The Advertiser - Motoring - - COVER STORY -

The Aus­tralian Consumer Law 2011 (ACL) says that if you buy a new car and it has a “ma­jor fail­ure” you are en­ti­tled to take it back to the dealer and claim a re­fund, or a re­place­ment — ei­ther an iden­ti­cal new car or a car of sim­i­lar value. The choice is yours.

A ma­jor fail­ure is when a rea­son­able consumer would not have bought the car if they had known about the prob­lem, or when the car is sub­stan­tially un­fit for its nor­mal pur­pose.

In other words, the car is a lemon.

To date, the Aus­tralian Consumer and Com­pe­ti­tion Com­mis­sion has not pros­e­cuted deal­ers or man­u­fac­tur­ers for breaches of the law.

It has the in­dus­try in its sights, though, par­tic­u­larly over the prac­tice of forc­ing con­sumers to sign con­fi­den­tial­ity agree­ments as a con­di­tion of re­fund­ing money or re­plac­ing a car.

This year, the com­mis­sion tells Cars­guide, it has made a pri­or­ity of “consumer is­sues aris­ing in re­la­tion to new car re­tail­ing, in­clud­ing re­sponses by re­tail­ers and man­u­fac­tur­ers to consumer guar­an­tee claims”.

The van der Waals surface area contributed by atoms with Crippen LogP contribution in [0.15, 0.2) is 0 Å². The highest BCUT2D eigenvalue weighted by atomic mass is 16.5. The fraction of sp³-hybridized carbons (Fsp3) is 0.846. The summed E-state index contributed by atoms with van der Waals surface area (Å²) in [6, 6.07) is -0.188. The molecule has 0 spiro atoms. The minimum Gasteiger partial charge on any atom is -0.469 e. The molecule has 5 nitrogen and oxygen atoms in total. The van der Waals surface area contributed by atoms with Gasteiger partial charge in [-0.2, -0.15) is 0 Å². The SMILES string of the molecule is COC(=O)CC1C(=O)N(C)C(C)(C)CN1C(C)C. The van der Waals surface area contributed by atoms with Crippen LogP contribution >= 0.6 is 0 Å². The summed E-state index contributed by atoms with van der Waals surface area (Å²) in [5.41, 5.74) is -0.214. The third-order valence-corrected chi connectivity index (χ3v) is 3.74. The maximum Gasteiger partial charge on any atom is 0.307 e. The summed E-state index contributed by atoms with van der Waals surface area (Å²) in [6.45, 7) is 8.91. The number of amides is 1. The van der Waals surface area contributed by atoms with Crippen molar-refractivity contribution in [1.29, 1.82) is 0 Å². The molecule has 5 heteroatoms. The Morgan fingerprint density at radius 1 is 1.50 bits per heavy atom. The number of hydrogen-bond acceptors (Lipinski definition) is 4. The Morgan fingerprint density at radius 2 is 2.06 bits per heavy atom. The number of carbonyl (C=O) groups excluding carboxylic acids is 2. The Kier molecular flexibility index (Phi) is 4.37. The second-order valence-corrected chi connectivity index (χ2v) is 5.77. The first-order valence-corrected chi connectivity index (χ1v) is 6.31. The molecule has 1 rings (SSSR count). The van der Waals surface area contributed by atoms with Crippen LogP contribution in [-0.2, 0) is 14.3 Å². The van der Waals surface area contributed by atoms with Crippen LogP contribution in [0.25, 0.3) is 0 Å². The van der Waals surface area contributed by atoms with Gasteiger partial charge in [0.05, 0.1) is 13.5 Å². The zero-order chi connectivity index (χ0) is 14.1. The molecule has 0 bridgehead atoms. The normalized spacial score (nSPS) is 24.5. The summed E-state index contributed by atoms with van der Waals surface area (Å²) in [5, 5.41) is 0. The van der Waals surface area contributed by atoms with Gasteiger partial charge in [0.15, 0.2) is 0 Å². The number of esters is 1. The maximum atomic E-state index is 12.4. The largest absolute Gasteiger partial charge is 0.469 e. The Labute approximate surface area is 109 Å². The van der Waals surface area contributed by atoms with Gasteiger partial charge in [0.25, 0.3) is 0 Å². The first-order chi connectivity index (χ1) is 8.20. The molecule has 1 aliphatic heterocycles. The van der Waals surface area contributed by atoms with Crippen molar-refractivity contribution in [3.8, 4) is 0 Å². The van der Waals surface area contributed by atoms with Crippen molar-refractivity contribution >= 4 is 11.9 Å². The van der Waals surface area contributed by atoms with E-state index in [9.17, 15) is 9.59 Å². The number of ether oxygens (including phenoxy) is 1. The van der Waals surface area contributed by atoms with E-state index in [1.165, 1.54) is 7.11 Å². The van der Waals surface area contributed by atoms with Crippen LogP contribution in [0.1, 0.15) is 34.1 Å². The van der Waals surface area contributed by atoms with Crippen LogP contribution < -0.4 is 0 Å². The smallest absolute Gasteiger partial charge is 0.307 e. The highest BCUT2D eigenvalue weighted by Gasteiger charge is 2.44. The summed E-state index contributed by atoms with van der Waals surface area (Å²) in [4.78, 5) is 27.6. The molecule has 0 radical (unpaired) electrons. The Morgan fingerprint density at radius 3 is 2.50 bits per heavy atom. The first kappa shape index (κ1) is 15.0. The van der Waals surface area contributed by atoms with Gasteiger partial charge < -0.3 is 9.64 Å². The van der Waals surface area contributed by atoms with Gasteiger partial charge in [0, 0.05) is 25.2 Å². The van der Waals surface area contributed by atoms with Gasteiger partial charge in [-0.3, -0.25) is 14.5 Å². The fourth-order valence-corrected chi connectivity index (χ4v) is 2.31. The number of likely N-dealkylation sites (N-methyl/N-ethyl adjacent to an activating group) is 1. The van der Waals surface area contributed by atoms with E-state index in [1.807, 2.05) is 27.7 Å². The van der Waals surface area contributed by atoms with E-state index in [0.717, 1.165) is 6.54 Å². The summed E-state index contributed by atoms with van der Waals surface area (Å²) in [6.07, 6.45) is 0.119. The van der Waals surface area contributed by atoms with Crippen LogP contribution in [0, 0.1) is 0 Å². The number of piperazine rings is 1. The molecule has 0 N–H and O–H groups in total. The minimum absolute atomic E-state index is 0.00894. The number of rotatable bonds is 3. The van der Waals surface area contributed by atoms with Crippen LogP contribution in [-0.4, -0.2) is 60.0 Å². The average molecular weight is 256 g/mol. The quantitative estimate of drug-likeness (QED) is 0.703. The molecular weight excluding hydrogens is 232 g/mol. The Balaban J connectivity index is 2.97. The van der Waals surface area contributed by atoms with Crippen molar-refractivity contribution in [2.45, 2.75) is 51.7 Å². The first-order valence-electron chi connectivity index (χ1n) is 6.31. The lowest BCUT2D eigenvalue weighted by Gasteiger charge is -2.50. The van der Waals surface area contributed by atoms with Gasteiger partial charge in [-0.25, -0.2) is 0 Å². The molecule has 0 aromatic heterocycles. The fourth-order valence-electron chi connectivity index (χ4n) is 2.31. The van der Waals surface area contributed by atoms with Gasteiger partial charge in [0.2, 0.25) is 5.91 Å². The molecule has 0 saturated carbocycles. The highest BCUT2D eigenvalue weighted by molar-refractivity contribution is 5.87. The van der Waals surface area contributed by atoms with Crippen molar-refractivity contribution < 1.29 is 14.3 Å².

“The ACCC is aware that in some in­stances con­sumers have signed con­fi­den­tial­ity agree­ments as part of set­tle­ment agree­ments with car man­u­fac­tur­ers,” it says.

“The ACCC would have some con­cerns when a busi­ness seeks to im­pose con­fi­den­tial­ity clauses as a con­di­tion of pro­vid­ing reme­dies a consumer is en­ti­tled to un­der the consumer guar­an­tee pro­vi­sions of the Aus­tralian Consumer Law.”

Tony We­ber of the Fed­eral Cham­ber of Au­to­mo­tive In­dus­tries says that car buy­ers have ex­er­cised their rights un­der the consumer law in a “very low pro­por­tion” of new car sales.

A re­view is un­der way on the ef­fec­tive­ness of the leg­is­la­tion. Have your say — pub­lic sub­mis­sions are open un­til May 27. View con­sumer­law.gov.au.

Newspapers in English

Newspapers from Australia

© PressReader. All rights reserved.